“This year’s exercise will address a national blackout scenario, as confirmed by the [management committee] operations committee,” reads a briefing note from Ayanda Noah, Eskom’s chairperson for emergency response command centre.

The note is a seven-page document dated March 17 and addressed to Eskom’s executive committee, management committee operations, the emergency response command committee, divisional tactical command centres, national control and power station managers.

This information came out just more than a week after Maimane asked Ramaphosa, in a written question, whether provincial war rooms and the national war room were performing any emergency drills in anticipation of a national power grid failure.

Ramaphosa, who gave his answer orally in the NCOP, encouraged Maimane to submit evidence of such activities.

Maimane said it had become apparent that South Africans and Parliament were not being fully briefed by the department of public enterprises, Eskom and the war room, which fell within Ramaphosa’s purview.

He asked the deputy president to furnish Parliament with the following:

»?An accurate, comprehensive report on the maintenance taking place at power stations;

»?The likelihood of a national blackout; and

»?A live fortnightly briefing to the National Assembly on the state of Eskom.

The Eskom briefing note states that the utility is committed to ensuring that “the various layers of protection are in place” to prevent a blackout from occurring. These include load shedding, managing reserves and balancing the grid.

“In the unlikely event that all these layers of protection fail simultaneously, a national blackout is possible,” reads the document.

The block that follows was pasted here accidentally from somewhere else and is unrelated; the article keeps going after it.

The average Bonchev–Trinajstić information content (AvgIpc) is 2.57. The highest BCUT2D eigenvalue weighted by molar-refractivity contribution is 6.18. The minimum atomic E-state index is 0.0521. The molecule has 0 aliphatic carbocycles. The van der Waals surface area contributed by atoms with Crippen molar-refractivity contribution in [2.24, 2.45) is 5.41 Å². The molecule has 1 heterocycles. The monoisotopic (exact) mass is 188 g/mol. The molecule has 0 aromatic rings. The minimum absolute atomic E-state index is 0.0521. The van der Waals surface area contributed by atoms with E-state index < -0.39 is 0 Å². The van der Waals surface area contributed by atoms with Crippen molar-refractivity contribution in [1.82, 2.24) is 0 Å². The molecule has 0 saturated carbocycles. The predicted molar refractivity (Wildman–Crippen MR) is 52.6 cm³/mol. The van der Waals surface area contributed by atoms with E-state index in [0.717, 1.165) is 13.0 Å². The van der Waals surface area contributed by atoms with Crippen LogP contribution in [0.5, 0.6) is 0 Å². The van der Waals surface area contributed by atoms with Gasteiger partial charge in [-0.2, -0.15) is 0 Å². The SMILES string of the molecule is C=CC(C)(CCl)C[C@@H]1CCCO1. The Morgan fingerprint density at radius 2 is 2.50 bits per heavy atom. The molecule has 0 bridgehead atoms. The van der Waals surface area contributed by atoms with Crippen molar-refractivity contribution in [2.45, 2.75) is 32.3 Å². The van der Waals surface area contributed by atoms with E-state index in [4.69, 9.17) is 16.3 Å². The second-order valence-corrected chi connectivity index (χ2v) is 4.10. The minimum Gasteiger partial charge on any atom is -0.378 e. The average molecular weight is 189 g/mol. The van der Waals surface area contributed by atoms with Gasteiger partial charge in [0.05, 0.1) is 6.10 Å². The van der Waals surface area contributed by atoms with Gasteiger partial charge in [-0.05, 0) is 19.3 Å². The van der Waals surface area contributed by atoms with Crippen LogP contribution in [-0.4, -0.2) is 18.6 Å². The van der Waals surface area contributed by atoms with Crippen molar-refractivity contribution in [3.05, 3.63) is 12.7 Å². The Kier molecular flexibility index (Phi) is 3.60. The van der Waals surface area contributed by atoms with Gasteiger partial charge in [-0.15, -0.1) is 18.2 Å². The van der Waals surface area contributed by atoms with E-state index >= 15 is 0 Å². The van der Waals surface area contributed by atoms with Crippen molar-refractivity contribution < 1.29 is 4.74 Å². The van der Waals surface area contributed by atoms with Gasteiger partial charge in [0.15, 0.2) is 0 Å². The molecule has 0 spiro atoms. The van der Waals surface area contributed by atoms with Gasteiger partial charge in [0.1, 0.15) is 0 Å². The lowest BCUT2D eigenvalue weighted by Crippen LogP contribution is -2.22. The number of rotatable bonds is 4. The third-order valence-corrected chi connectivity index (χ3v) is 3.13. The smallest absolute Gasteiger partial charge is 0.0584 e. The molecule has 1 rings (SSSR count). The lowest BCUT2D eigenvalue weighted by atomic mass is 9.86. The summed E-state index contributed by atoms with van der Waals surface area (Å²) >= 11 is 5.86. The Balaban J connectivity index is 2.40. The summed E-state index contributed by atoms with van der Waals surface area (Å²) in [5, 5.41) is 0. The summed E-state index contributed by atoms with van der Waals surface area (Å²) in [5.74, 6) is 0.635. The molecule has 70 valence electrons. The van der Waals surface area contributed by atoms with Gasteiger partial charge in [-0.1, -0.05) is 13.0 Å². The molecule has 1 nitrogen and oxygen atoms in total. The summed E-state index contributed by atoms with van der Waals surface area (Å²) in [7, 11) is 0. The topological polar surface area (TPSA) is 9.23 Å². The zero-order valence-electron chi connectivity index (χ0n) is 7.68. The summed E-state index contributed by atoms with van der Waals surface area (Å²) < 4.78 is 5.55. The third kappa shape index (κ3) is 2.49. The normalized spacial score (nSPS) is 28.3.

Exercises and tests are undertaken at various levels in this regard, including simulator training of national control staff and a variety of tests at the power stations, it says.

The exercise was also meant to expose participants to decision-making, existing plans, stakeholder management and crisis communication protocols under blackout conditions.

Another document, titled Divisional Resilience Programme – in preparation for a blackout exercise – reveals that the board audit and risk committee raised concerns Eskom and the country were not adequately prepared for a blackout.

It says national joint structures (disaster and security) have been instructed to develop a “country plan”.

In response to questions from City Press, Eskom said the exercise was undertaken successfully. It said it was confident “the eventuality of a blackout occurring is?...?highly unlikely”.

Ramaphosa’s spokesperson, Ronnie Mamoepa, said his boss stood by the statement that “he was not aware of any drill by Eskom”.

Energy expert Chris Yelland welcomed Eskom’s preparations for a total blackout and said there was no reason to panic.

He believed an organisation such as Eskom should brace itself for every possible crisis, and should constantly improve plans for such crises.